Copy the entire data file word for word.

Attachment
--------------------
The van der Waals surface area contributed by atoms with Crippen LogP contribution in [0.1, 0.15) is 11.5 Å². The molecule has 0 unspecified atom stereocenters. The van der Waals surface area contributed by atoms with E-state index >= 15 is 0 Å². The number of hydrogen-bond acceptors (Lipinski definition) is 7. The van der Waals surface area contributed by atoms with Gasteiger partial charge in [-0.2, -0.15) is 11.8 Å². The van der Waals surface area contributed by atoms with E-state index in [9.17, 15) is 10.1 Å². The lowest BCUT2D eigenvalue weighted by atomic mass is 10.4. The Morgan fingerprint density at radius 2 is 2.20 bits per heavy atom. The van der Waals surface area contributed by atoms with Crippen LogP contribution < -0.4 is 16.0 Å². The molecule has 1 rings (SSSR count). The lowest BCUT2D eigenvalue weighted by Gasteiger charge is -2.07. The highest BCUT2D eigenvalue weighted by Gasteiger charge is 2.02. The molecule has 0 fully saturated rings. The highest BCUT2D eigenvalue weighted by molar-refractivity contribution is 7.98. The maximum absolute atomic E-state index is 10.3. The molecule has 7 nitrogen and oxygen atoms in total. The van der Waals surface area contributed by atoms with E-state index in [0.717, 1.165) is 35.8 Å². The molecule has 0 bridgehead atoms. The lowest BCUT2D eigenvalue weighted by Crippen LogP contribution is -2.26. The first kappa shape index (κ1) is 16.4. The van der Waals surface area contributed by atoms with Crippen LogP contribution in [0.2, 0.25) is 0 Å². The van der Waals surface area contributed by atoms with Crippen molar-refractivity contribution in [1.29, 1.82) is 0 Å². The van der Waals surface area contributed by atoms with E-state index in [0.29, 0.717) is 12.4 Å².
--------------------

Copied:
The van der Waals surface area contributed by atoms with Crippen LogP contribution in [0.1, 0.15) is 11.5 Å². The molecule has 0 unspecified atom stereocenters. The van der Waals surface area contributed by atoms with E-state index >= 15 is 0 Å². The number of hydrogen-bond acceptors (Lipinski definition) is 7. The van der Waals surface area contributed by atoms with Gasteiger partial charge in [-0.2, -0.15) is 11.8 Å². The van der Waals surface area contributed by atoms with E-state index in [9.17, 15) is 10.1 Å². The lowest BCUT2D eigenvalue weighted by atomic mass is 10.4. The Morgan fingerprint density at radius 2 is 2.20 bits per heavy atom. The van der Waals surface area contributed by atoms with Crippen LogP contribution < -0.4 is 16.0 Å². The molecule has 1 rings (SSSR count). The lowest BCUT2D eigenvalue weighted by Gasteiger charge is -2.07. The highest BCUT2D eigenvalue weighted by Gasteiger charge is 2.02. The molecule has 0 fully saturated rings. The highest BCUT2D eigenvalue weighted by molar-refractivity contribution is 7.98. The maximum absolute atomic E-state index is 10.3. The molecule has 7 nitrogen and oxygen atoms in total. The van der Waals surface area contributed by atoms with E-state index in [0.717, 1.165) is 35.8 Å². The molecule has 0 bridgehead atoms. The lowest BCUT2D eigenvalue weighted by Crippen LogP contribution is -2.26. The first kappa shape index (κ1) is 16.4. The van der Waals surface area contributed by atoms with Crippen LogP contribution in [0.2, 0.25) is 0 Å². The van der Waals surface area contributed by atoms with Crippen molar-refractivity contribution in [1.29, 1.82) is 0 Å². The van der Waals surface area contributed by atoms with E-state index in [0.29, 0.717) is 12.4 Å².